Adults raised in America before the 1990s remember a time when riding a bike to a friend’s house and staying outside all day and out of reach of parents was common practice. Kids did not carry cell phones. But they knew to call their parents (on landlines) to ask permission to leave their usual neighborhood stomping grounds or stay at a friend's house for dinner. They also didn’t have a lot on their schedules.
In the popular post “Banish the Playdate,” parenting blogger Chris Burnholdt, author of the blog Dadncharge.com argues that parents have taken the playdate too far, making it a formal affair that removes all of the spontaneity and adventure of playing. At the same time, he writes that the playdate has too many built-in expectations for parents as well – including forced socializing and time-wasting small talk – when all parents involved could be enjoying their own free time while their kids entertain themselves.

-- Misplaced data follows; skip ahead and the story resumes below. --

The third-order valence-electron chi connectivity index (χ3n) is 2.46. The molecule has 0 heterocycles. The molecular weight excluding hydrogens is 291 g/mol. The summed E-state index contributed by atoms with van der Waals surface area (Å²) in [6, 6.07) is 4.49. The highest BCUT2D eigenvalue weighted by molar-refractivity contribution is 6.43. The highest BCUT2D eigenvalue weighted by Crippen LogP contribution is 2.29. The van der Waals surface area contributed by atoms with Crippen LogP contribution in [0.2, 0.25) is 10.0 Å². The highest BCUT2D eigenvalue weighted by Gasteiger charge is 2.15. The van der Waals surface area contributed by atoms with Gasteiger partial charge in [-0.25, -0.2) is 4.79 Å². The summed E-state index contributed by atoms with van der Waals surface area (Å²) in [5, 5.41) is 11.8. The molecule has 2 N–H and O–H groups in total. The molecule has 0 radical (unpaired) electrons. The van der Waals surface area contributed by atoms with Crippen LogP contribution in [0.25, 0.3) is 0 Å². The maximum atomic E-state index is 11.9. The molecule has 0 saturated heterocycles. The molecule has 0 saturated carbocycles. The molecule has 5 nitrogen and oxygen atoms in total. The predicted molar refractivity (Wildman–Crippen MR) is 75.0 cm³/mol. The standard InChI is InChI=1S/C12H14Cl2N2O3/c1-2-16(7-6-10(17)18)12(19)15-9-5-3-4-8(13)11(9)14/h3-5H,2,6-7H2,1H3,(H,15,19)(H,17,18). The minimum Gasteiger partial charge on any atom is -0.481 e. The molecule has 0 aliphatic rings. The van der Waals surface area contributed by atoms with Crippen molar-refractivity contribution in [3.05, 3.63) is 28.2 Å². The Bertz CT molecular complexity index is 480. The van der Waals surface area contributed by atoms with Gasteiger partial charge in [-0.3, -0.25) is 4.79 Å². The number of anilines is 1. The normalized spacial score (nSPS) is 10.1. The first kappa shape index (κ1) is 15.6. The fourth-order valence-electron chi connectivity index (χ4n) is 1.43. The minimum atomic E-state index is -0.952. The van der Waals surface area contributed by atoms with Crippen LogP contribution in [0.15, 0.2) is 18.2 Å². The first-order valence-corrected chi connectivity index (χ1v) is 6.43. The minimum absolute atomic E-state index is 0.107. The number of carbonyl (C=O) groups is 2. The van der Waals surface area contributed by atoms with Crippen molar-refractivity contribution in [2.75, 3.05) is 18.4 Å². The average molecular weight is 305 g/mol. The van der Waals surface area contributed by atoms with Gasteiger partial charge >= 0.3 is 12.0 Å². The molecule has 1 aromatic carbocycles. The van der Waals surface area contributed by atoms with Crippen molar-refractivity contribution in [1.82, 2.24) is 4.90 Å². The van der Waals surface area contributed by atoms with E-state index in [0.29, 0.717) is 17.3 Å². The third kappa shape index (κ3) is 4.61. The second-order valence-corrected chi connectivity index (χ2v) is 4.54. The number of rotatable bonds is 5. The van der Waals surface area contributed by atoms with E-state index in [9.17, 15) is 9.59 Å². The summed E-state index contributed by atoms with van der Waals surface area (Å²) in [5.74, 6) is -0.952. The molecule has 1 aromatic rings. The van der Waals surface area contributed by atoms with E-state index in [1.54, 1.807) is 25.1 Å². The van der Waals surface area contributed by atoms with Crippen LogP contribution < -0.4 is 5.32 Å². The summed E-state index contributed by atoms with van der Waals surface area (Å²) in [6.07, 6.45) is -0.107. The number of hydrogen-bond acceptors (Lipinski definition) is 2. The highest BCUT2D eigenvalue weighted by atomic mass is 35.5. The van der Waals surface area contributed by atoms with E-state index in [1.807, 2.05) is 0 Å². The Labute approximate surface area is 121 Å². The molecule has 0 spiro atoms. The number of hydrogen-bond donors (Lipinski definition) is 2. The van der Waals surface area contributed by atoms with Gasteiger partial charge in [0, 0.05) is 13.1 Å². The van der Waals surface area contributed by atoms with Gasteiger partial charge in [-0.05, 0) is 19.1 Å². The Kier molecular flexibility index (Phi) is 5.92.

Beyond playdates, the same hyper-scheduling tends to extend to every waking moment of kids’ lives, from sports practices and art classes on weekdays to performances and games on weekends, and camps during every week of summer vacation.
Research shows that allowing kids to be, dare we say it – bored – allows them to utilize their creativity to find things to keep them busy. It also helps to relax parents by freeing up their own schedules as well and saving them from time in the chauffeur seat, driving kids from one activity to another.